Although third-party solar arrangements are not explicitly prohibited in Wisconsin, ongoing legal battles with We Energies, Wisconsin’s largest utility, have made developers reluctant to enter into them. A major third-party-financed solar project was planned in 2018 between Eagle Point Solar and the City of Milwaukee. Under this novel arrangement, Eagle Point would co-own and install solar arrays on six City buildings. The City signed a solar services agreement predicated on a co-ownership model: it would own 20% of each solar system while Eagle Point would own 80%, in addition to operating and maintaining the systems on three libraries, two public works buildings, and a police station/911 Call Center totaling 1.1-megawatts.

In the fall of 2018, We Energies effectively halted the project by refusing to allow solar arrays on City buildings to connect to its power grid, arguing that anyone who sells electricity must qualify as a public utility. Eagle Point owner Barry Shear disagreed, pointing out that all energy output would have only offset the City’s power demand, and no excess energy would flow back onto the local grid. Because countless system design hours and more than $1 million in equipment had already been spent, Shear appealed the denial to the PSC in the spring of 2019, which ruled that the broader issue should be decided by the legislature. He then sued the PSC, demanding it take a stance on the issue, but a circuit court dismissed the case.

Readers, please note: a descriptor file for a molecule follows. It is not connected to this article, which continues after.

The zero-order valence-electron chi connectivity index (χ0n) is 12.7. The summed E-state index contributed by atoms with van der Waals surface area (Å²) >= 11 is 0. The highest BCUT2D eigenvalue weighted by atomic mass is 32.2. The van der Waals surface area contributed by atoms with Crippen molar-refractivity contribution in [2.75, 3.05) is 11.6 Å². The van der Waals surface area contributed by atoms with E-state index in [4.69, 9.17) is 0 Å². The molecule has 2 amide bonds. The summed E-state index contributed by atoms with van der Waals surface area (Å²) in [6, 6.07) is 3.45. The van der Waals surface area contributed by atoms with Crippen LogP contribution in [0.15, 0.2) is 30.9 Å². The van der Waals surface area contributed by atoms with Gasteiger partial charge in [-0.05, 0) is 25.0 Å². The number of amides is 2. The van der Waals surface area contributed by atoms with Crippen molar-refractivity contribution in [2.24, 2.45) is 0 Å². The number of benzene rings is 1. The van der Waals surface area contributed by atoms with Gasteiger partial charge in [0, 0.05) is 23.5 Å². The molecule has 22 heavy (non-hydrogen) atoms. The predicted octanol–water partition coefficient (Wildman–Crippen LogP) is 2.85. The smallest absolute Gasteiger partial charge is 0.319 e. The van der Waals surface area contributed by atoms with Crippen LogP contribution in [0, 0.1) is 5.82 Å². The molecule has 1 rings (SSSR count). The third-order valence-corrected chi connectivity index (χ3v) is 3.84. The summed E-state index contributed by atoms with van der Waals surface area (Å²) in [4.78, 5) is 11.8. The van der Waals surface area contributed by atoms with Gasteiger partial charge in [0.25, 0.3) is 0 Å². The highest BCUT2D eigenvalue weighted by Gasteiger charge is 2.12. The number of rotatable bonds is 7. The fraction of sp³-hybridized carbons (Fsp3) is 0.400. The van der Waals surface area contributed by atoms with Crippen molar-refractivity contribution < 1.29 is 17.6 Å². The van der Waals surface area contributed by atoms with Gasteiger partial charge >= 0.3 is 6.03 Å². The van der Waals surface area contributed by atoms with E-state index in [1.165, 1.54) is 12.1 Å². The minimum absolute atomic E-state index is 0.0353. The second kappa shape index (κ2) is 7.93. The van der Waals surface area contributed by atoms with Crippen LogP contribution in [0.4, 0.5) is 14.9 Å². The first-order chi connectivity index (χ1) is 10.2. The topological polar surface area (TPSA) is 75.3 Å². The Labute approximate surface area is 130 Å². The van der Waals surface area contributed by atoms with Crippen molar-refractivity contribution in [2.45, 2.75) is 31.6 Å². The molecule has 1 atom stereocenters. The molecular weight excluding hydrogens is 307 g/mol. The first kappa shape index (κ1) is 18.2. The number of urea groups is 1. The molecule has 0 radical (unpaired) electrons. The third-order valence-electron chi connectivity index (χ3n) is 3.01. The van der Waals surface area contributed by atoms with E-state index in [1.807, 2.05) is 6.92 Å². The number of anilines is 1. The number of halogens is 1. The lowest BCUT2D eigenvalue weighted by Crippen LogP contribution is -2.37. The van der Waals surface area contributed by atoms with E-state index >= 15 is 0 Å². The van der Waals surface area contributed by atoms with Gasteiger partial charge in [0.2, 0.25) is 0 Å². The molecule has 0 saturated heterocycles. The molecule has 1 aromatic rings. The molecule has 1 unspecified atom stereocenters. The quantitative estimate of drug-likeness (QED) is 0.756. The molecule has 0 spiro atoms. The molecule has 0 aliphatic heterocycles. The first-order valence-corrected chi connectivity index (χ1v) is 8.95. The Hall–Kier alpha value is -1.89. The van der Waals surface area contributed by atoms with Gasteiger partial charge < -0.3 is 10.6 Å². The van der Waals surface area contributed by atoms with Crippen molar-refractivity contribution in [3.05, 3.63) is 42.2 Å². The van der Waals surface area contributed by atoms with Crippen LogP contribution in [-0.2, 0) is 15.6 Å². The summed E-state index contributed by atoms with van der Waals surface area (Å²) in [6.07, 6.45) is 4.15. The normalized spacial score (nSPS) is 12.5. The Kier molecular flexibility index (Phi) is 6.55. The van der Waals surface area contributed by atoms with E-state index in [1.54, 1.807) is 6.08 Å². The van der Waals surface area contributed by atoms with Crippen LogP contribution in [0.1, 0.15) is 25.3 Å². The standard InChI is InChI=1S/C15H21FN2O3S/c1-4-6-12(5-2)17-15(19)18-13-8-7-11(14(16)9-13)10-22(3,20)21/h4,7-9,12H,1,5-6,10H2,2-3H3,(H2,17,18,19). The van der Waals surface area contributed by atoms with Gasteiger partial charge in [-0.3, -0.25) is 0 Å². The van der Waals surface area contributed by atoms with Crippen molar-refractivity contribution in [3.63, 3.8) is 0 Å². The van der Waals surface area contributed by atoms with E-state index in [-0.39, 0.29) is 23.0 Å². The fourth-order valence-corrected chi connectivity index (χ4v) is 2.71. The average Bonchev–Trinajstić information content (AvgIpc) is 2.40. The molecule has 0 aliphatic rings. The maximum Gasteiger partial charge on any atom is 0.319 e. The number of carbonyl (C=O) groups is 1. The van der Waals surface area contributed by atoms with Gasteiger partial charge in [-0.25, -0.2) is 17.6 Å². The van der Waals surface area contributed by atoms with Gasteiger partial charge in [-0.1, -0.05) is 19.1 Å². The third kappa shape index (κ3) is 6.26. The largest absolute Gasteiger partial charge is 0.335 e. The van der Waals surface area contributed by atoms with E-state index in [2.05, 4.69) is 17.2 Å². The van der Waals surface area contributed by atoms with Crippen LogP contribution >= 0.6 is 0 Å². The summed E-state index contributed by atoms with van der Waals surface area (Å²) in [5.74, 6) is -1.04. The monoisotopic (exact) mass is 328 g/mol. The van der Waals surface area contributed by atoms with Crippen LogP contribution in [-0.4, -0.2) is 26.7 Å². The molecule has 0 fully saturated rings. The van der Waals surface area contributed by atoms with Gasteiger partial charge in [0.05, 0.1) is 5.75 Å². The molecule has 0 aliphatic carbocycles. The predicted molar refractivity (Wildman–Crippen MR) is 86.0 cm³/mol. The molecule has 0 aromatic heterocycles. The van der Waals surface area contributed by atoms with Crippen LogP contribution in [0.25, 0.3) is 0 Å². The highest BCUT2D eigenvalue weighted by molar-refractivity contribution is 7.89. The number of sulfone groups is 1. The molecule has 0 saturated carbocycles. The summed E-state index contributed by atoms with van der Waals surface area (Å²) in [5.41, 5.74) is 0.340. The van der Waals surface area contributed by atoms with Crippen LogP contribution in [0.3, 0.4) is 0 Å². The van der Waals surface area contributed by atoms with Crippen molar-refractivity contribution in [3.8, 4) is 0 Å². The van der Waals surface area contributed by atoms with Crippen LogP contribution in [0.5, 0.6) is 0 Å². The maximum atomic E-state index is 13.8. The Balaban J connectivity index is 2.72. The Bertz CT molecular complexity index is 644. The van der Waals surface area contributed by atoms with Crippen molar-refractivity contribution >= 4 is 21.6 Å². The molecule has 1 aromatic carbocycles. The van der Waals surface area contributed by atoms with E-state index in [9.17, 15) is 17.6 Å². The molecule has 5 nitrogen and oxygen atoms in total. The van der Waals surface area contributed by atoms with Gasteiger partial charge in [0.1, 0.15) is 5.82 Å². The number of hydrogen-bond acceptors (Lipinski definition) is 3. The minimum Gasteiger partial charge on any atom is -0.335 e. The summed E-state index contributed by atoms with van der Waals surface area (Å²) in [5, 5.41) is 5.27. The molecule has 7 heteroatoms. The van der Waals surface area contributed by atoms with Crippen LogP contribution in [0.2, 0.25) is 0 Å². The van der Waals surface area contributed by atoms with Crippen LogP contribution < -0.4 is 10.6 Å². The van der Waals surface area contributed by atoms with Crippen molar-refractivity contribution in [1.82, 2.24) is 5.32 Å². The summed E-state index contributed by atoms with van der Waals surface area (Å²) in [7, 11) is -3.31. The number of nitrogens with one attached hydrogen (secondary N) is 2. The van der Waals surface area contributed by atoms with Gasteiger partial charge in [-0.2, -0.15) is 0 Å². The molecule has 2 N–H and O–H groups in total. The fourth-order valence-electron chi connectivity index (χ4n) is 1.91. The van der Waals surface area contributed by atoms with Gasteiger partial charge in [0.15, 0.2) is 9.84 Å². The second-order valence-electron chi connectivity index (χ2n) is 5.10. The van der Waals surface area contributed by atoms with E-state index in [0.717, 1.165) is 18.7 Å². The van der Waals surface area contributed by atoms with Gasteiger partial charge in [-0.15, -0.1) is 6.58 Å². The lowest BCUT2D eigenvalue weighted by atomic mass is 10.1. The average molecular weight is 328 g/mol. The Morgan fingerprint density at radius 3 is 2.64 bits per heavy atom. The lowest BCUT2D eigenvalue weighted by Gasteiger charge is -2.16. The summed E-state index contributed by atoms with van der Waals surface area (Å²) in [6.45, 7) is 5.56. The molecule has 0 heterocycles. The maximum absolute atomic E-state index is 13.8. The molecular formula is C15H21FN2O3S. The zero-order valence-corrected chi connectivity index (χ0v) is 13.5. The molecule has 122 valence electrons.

An attempt at solar legislation

In 2021, State Sen. Robert Cowles (R-Green Bay) and State Rep. Rachael Cabral-Guevara (R-Appleton) co-sponsored draft legislation to specifically make third-party solar ownership legal and mandate their interconnection. Environmental advocates, construction and real estate groups, and the Wisconsin Conservative Energy Forum backed the legislation, with the Conservative Energy Forum’s Executive Director Scott Coenen explaining, “This is really a conservative argument around financing and consumer options — it is a very pro-consumer bill. We should not be outlawing financing options for someone who wants solar.” State Sen. Cowles thinks so too: “We’re just talking about leasing from somebody, borrowing money, so a series of payments over a period of years. And that’s illegal? And I say, ‘Why?’ I would wish the utilities would just accept this — like almost every other state in the nation — and not resist this.”

Utilities and energy cooperatives opposed the bill, citing an informal letter from 2012 in which a division administrator from the PSC asserted that third-party financed small-scale renewables indeed meet the definition of a public utility, and by invoking a “cost-shift argument” that when solar panels lower a customer’s bills, those customers are not paying their “fair share” to keep up electric grid infrastructure. The legislation failed to pass out of committee, and in the meantime, Wisconsin’s solar market has slowed significantly out of recognition of the threat that utilities pose to the completion of projects. And while We Energies company spokesperson Brendan Conway insisted that they do not oppose rooftop solar, solar and consumer advocates say the utility is only agreeable to the customer-sited solar projects that the utility itself owns.